Our palliative care team, working with your oncologist and other healthcare providers, focuses on preventing, managing and relieving the symptoms of cancer and the side effects of treatment. In addition to treating physical issues, such as pain, nausea and fatigue, palliative care also focuses on relieving stress and supporting your emotional, spiritual, and practical needs, as well as the needs of your loved ones and caregivers. You can receive palliative care at any age and at any stage of your cancer diagnosis. Talking about palliative care anytime during a cancer diagnosis can help you and your loved ones better understand what to expect from the illness and treatment, plan for the future, clarify your goals and expectations and maintain your quality of life.
Palliative care services can include visits with specially-trained team members such as doctors, advance practice providers (like nurse practitioners and physician assistants), nurses, social workers, and dieticians, helping with a range of issues to better support you and your loved ones. This extra layer of support has been shown to reduce symptom burden, enhance emotional well-being of patients, loved ones, and caregivers, increase function and quality of life and facilitate more robust communication and care coordination amongst the healthcare team.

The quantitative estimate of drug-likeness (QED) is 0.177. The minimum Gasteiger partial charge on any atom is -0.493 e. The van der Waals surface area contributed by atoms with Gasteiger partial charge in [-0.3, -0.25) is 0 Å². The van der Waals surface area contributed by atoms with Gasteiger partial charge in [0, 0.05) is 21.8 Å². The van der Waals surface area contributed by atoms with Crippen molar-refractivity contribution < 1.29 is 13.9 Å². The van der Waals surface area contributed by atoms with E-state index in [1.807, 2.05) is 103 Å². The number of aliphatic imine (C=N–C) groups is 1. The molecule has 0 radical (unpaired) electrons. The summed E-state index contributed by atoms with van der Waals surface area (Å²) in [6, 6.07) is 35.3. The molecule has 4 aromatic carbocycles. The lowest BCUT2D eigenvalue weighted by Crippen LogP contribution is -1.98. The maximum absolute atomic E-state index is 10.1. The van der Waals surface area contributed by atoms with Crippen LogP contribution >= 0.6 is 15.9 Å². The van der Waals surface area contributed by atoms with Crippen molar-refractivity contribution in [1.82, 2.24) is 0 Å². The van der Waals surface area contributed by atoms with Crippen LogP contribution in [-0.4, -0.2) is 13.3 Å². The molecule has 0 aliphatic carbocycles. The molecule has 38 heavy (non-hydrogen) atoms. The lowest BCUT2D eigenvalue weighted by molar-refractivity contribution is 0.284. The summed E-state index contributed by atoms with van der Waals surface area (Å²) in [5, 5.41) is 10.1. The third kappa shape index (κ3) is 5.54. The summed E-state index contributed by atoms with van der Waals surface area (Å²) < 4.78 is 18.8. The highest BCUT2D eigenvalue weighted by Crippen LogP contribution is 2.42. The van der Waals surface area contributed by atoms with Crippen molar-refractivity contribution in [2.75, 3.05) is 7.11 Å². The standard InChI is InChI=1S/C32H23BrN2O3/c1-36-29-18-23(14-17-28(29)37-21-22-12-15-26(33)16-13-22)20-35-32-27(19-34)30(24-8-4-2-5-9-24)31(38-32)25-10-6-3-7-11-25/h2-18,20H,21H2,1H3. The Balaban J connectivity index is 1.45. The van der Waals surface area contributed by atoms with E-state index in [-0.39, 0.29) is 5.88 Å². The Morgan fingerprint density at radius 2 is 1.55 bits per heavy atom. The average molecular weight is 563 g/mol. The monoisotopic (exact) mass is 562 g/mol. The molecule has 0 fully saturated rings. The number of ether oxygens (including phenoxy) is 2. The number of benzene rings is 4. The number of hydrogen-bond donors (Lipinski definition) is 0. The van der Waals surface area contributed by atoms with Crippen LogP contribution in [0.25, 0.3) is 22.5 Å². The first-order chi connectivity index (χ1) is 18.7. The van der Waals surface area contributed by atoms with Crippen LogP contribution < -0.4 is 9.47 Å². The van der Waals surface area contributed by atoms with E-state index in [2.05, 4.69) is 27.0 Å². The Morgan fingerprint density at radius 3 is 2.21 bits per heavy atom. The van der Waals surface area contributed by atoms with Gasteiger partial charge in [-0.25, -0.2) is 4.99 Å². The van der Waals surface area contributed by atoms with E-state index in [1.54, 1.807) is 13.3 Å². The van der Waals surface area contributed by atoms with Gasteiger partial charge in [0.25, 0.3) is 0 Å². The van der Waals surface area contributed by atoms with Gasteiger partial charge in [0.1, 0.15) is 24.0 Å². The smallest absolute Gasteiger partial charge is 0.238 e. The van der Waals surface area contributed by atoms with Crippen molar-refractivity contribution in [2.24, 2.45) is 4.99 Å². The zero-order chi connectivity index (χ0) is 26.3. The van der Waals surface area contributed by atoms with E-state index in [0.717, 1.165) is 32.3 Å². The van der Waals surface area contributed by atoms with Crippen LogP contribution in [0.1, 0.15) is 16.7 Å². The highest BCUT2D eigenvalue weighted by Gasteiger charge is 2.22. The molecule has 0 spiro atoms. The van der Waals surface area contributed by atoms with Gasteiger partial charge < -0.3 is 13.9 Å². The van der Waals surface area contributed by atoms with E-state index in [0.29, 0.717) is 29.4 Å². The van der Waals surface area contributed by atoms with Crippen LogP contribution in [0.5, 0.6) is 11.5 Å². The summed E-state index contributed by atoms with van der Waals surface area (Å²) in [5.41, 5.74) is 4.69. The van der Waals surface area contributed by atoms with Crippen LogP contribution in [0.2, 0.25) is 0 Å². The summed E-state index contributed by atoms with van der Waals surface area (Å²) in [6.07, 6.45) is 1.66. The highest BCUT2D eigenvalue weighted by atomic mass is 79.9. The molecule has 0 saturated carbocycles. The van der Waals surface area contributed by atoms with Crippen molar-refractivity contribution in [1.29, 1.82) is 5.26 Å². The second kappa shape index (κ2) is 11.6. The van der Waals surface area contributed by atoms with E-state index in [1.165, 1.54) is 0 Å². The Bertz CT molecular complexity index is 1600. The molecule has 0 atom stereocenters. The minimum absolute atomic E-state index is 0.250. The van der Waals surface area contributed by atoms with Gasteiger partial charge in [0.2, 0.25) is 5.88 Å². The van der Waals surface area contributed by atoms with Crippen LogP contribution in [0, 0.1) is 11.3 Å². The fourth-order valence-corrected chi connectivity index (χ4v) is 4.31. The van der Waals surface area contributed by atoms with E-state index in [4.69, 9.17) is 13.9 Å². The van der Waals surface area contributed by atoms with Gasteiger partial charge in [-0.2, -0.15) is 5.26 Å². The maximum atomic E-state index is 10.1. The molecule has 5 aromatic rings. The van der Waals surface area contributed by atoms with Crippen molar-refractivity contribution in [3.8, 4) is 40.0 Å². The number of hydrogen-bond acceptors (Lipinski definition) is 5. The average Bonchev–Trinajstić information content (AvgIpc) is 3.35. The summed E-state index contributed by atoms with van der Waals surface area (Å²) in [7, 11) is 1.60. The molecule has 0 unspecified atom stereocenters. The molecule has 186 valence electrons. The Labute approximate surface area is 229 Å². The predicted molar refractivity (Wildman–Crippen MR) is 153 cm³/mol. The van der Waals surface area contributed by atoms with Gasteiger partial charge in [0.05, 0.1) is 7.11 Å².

How we can help:
- Comprehensive management of symptoms to provide relief from pain, nausea, fatigue, insomnia, loss of appetite, shortness of breath, constipation and other physical issues related to cancer and its treatment
- Nutritional guidance
- Emotional support and tools for you, your loved ones, and caregivers to enhance coping
- Treatment of depression and anxiety as related to the cancer diagnosis
- Resources to address practical needs, such as caregiving, transportation and financial assistance
- Clarification of what to expect from illness and goals of treatment
- Support and advocacy of personal values and priorities to enable you and your loved ones to live as well as possible with a cancer illness
- Facilitated communication with your health care providers as well as with loved ones and caregivers
- Advance care planning (recommended for any adult age 18 and older) to establish health care wishes and priorities and provide valuable information to your health care team in the event that you are not able to speak for yourself, to designate health care representatives and to plan for the future
- Guidance and support around treatment decisions and goals of care